Cabinet reshuffled: Following a reshuffle ratified by parliament on October 16, Ethiopian Prime Minister Meles Zenawi named 18 ministers and 27 assistance ministers. Under the changes, which had been expected for several months, some ministries have been merged while others have been created afresh, such as departments responsible for rural development, infrastructure development, capacity building, economic development and finance, as well as income and revenue. (AFP, October 16; Ethiopian radio, October 16: Quoted by BBC Monitoring services)


The Disaster Preparedness and Prevention Committee has revamped their web site. Their web can be accessed at the following address:




Sudan against terrorism: Sudan, a country that was home for Osama Bin Laden (a terrorist suspected to have links with the September 11 terrorist attack on the US) from 1991 to 1996, denounced the US-British air strikes on Afghanistan. It called the air strikes a war on "a Muslim people" that definitely will harm innocent people. Thousands also staged demonstrations denouncing the war that they claimed is a terrorist attack on Afghan people.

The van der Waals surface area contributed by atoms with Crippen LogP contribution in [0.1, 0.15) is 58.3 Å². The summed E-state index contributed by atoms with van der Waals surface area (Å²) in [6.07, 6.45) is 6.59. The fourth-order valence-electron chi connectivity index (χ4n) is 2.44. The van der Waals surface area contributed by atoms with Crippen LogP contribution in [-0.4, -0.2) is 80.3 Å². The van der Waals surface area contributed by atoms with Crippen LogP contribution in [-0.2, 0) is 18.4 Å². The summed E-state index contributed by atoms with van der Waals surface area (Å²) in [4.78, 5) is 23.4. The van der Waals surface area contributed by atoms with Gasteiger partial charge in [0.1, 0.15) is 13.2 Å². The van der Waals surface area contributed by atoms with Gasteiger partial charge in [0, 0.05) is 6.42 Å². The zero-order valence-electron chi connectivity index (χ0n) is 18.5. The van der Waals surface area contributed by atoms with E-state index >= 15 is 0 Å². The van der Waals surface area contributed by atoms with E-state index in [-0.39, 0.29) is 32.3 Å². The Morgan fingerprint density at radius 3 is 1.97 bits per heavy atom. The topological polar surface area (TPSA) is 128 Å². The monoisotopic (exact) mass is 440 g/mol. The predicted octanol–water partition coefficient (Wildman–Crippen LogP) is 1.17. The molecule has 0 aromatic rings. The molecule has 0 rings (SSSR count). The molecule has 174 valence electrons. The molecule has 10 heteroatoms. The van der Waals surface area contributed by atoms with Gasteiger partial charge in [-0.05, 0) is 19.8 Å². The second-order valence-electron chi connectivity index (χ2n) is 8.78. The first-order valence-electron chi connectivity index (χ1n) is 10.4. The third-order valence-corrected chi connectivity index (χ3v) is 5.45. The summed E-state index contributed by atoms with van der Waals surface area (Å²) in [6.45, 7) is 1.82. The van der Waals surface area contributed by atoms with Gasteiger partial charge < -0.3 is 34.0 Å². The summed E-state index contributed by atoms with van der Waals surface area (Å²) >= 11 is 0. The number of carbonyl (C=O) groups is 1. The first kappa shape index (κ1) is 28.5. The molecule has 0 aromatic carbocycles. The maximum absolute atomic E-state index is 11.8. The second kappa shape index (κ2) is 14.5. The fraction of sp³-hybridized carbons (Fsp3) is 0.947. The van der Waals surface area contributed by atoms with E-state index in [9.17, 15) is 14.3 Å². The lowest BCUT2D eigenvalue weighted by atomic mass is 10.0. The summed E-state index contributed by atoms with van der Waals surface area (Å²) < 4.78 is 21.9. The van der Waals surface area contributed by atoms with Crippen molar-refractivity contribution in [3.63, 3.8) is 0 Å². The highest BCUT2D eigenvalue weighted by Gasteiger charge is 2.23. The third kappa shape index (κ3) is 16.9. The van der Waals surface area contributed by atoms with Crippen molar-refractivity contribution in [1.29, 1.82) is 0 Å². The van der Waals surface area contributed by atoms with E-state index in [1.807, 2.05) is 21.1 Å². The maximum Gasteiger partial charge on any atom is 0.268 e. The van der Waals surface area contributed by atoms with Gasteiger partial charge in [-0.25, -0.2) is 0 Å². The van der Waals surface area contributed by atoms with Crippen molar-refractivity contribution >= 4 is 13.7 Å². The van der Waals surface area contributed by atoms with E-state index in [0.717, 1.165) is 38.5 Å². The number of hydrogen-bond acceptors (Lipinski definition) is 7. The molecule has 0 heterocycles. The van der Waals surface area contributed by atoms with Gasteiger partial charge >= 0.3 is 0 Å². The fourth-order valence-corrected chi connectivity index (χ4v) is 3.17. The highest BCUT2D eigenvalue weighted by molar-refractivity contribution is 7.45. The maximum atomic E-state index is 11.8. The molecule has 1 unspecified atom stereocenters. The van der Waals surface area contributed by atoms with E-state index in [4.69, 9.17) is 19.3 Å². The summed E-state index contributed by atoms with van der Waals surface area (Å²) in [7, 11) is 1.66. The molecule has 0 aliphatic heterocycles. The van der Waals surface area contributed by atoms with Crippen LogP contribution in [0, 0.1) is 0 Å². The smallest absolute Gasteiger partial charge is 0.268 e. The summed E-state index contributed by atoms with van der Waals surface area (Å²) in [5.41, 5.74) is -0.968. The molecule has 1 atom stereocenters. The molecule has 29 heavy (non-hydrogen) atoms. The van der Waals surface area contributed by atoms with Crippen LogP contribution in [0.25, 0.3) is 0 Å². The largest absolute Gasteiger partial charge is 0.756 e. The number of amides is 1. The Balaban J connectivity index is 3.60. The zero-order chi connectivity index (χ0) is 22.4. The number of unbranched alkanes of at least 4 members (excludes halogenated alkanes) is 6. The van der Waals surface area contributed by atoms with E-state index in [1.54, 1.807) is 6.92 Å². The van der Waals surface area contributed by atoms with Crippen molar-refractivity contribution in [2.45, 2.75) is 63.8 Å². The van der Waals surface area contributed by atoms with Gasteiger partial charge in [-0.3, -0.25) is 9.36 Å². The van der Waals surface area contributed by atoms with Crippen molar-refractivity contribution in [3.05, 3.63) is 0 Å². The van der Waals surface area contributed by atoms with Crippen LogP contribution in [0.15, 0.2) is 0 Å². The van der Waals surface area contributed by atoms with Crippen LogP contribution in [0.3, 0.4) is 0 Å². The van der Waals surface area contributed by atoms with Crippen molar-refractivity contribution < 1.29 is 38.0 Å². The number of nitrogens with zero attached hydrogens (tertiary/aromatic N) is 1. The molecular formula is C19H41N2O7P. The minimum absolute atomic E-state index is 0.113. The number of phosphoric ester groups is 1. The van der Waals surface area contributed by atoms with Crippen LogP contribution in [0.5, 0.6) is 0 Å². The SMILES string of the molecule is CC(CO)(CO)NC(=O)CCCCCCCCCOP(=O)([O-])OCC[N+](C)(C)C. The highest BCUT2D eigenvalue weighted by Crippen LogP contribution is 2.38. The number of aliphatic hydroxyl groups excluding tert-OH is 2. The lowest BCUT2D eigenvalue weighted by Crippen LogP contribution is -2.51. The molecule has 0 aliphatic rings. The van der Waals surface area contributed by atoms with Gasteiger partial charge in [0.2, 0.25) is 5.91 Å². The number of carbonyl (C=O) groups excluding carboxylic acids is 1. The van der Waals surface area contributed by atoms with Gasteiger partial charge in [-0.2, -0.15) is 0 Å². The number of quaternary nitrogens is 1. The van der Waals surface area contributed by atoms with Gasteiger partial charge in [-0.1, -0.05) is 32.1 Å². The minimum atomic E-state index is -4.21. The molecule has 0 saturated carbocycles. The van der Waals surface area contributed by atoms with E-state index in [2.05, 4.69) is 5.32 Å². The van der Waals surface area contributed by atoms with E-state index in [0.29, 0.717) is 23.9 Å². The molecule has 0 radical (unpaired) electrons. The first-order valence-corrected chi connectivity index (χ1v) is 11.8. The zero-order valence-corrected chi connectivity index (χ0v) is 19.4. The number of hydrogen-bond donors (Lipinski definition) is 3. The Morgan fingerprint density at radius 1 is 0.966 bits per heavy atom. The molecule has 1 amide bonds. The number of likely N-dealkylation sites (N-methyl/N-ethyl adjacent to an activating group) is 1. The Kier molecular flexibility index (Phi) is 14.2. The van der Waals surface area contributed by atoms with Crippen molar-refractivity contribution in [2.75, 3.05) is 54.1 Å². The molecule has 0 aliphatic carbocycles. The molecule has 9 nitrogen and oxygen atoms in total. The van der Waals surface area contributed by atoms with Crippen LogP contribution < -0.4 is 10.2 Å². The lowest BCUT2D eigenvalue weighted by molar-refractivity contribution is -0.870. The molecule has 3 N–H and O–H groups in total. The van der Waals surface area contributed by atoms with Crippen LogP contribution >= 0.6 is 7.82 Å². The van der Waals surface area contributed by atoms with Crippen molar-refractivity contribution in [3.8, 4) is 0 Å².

Sudan had also condemned the September 11 terrorist attack on the United State and offered its full cooperation in the war against terrorism. To this end, Sudan has tightened security on gateways to Sudan, on the US embassy and other US facilities. Furthermore, in the past 18 months Sudan has been cooperating with the US in monitoring alleged terrorist groups.